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The most advanced

biorefinery in the world

Non-food plants and residue can be used for fuel, high-value chemicals, and animal feed. But how do you cultivate new, optimised types of green biomass? How are they harvested? And how do you make the most efficient use of them for new products? Associate Professor Ib Jonansen (left) is spearheading a new research centre that will create novel sustainable solutions for biorefining technologies for upgrading plant material into products. (Photo: Anders Trærup)

In the new Centre for Biorefining Technologies at Aarhus University, researchers will create knowledge and technology that can contribute to the exploitation of biomass for high-value products.

The activities at the centre aim to create the knowledge required to strengthen the preconditions for producing a range of new green products that are currently either imported or extracted from fossil fuels.

These products include new sources of protein for animal feed and raw materials for many different industrial purposes – all produced in a refining process based on biomass extracted from crop residue, straw, grasses and other plant matters that do not compete with food production.

"We’re working on creating a highly efficient biorefinery and providing leading examples of how to kick-start a bio-based economy with sustainable high-value products such as proteins, polymers, and new chemical or biological components for industry," says Associate Professor Ib Johannsen.

He is responsible for the centre’s engineering research and development activities regarding production systems and technologies for refining green biomass.

High-protein animal feed from grass

Sustainable feed produced from grass can eventually provide a replacement for the large amounts of imported soya that European pigs consume every day.

Green juice in a freeze-dried variant. This is what it looks like – the product produced by Aarhus University researchers in some of the most extensive pilot experiments to date in extracting protein from biomass. The juice is a concentrate of selected grass species and contains proteins that can meet the amino acid needs of most large mammals.

With this juice, the researchers have solved one of the major challenges in a refining process that has been under way since the Second World War.

They can now optimise the separation of the biomass into various components and remove those parts of the plants that are indigestible and which inhibit the absorption of protein.

"Our aim has been to design a refining process so that we can convert green biomass to highly absorbable protein concentrate for pigs at the same time as utilising the residual components in feed for ruminants. This will enable us to create a locally produced alternative to soya," says Postdoctoral Fellow Morten Ambye-Jensen.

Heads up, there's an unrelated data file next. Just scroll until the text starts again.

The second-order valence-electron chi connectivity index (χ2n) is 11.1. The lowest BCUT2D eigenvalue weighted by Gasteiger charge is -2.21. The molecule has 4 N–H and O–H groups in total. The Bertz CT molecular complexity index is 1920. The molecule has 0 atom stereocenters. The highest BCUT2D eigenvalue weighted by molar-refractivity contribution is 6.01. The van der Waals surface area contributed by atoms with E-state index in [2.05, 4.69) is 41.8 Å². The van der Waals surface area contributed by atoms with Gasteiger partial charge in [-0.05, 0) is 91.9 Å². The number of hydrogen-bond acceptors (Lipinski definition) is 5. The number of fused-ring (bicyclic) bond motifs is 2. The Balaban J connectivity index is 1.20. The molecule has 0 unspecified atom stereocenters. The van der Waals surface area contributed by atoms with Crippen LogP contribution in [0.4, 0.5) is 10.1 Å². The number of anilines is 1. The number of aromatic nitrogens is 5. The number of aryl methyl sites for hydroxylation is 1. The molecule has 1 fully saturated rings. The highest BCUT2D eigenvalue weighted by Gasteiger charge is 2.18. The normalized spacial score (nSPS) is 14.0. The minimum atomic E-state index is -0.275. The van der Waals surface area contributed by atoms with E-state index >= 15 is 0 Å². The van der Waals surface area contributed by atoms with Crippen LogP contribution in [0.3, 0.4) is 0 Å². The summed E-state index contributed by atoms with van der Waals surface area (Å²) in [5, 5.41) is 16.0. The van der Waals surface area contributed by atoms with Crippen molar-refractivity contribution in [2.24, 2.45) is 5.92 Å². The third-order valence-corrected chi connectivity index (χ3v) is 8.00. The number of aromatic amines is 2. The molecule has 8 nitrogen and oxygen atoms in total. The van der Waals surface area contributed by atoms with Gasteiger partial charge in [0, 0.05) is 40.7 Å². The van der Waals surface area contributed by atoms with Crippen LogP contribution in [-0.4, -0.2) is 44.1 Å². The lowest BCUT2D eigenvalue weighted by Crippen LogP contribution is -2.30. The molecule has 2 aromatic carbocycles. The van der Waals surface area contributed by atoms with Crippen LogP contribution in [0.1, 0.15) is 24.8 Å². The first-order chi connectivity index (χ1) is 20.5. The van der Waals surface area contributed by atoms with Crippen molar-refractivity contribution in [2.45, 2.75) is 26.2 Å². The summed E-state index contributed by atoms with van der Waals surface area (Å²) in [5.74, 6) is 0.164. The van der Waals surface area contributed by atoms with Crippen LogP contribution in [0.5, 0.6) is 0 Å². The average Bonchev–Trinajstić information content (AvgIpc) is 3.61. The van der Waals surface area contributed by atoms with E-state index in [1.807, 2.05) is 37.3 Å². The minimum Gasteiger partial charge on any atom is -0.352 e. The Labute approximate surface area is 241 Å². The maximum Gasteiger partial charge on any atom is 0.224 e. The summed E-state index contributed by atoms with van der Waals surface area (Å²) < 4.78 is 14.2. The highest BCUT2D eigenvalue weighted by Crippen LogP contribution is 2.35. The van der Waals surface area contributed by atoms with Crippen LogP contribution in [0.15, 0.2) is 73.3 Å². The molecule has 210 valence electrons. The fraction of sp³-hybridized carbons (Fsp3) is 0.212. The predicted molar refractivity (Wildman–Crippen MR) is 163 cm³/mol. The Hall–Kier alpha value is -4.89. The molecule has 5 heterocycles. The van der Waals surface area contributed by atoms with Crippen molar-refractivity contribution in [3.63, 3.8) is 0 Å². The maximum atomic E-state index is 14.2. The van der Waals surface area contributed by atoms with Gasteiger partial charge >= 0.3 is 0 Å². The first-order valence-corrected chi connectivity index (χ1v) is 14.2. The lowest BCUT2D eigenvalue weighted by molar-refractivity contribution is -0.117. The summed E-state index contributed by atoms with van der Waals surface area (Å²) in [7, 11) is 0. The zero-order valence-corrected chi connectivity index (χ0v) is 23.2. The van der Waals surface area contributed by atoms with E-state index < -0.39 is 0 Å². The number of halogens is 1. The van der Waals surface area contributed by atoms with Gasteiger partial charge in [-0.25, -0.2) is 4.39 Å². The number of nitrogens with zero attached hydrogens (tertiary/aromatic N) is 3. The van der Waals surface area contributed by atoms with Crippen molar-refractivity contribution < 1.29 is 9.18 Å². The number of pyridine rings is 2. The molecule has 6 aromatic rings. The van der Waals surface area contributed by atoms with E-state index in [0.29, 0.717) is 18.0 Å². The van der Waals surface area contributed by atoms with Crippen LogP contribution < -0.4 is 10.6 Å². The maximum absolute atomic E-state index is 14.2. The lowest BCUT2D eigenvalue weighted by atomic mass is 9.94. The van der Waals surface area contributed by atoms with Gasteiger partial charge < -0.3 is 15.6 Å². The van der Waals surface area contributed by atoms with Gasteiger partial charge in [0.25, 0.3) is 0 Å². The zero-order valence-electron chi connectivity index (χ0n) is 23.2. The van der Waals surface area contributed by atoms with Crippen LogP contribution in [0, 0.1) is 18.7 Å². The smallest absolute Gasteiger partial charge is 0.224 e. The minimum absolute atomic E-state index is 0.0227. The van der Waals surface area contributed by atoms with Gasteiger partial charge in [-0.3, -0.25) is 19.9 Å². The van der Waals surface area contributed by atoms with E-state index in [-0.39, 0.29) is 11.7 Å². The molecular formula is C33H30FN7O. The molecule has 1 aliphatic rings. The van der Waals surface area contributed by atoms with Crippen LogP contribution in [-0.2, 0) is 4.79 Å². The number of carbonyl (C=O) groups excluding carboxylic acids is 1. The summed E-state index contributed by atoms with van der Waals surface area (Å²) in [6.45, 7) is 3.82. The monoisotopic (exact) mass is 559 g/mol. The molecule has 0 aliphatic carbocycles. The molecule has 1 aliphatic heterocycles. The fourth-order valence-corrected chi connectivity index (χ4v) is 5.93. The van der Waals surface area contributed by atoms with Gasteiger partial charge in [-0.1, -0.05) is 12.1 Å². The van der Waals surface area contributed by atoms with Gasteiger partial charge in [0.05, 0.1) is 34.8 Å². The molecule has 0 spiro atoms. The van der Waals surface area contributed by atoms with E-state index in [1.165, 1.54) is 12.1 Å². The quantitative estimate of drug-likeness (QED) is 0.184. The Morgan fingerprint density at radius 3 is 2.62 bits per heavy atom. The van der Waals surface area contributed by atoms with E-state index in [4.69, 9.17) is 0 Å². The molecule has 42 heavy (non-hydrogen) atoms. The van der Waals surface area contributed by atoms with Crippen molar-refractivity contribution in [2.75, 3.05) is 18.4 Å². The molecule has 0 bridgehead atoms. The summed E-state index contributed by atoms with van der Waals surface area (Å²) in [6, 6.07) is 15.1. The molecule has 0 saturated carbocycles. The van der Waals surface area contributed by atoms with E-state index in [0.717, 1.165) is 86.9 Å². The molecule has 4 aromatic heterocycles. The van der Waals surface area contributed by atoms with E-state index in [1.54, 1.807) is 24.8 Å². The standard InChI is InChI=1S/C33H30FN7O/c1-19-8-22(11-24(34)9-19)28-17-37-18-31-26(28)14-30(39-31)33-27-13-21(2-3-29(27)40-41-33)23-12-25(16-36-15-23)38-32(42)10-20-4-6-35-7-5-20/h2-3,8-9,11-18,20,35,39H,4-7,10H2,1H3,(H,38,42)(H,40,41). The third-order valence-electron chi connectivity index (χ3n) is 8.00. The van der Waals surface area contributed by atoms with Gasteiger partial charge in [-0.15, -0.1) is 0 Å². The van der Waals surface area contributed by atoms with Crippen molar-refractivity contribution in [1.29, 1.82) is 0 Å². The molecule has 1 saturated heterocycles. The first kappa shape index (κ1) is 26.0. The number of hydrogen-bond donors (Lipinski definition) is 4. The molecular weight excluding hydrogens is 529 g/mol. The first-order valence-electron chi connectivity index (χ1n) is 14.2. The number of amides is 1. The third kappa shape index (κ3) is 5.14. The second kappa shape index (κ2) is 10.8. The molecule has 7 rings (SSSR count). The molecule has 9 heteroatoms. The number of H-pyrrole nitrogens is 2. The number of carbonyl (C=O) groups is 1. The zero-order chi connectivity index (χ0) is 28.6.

An attractive alternative to soya

The researchers are now working on more methods to extract protein from different types of crops. They have good experience with both heating and fermenting, and have already completed the first major test production at the university’s pilot plant.

Subsequently, they used the resulting green protein in a feed experiment with pigs, aimed at studying amino acid absorbability.

"The major engineering challenge is now to create a production process that is both financially viable and environmentally sustainable, and which provides a product with high protein absorption," says Morten Ambye-Jensen.

Aarhus University has unique facilities for biomass production as well as world-class research in animal nutrition. The researchers expect that the technology for producing green protein will be ready for commercial use in the course of five years.

EU countries currently import more than 45 million tons of soya per year for animal feed with an enormous impact on the climate from both production and transport. The considerable environmental benefit of using grass for feed is that it can be grown locally with low use of pesticides and minimal leaching of fertilisers.


Project title

Financial framework
DKK 160 million
SPIR, Innovation Fund Denmark


Project partners
Aalborg University, University of Copenhagen, Technical University of Denmark, Arla Foods, Hamlet Protein, KMC, Kongskilde, DELG, Haldor Topsoe, Novozymes, Rockwool, Barregaard, Danish Agriculture & Food Council, Agrotech, Imbiom.

About the research section


Ib Johannsen

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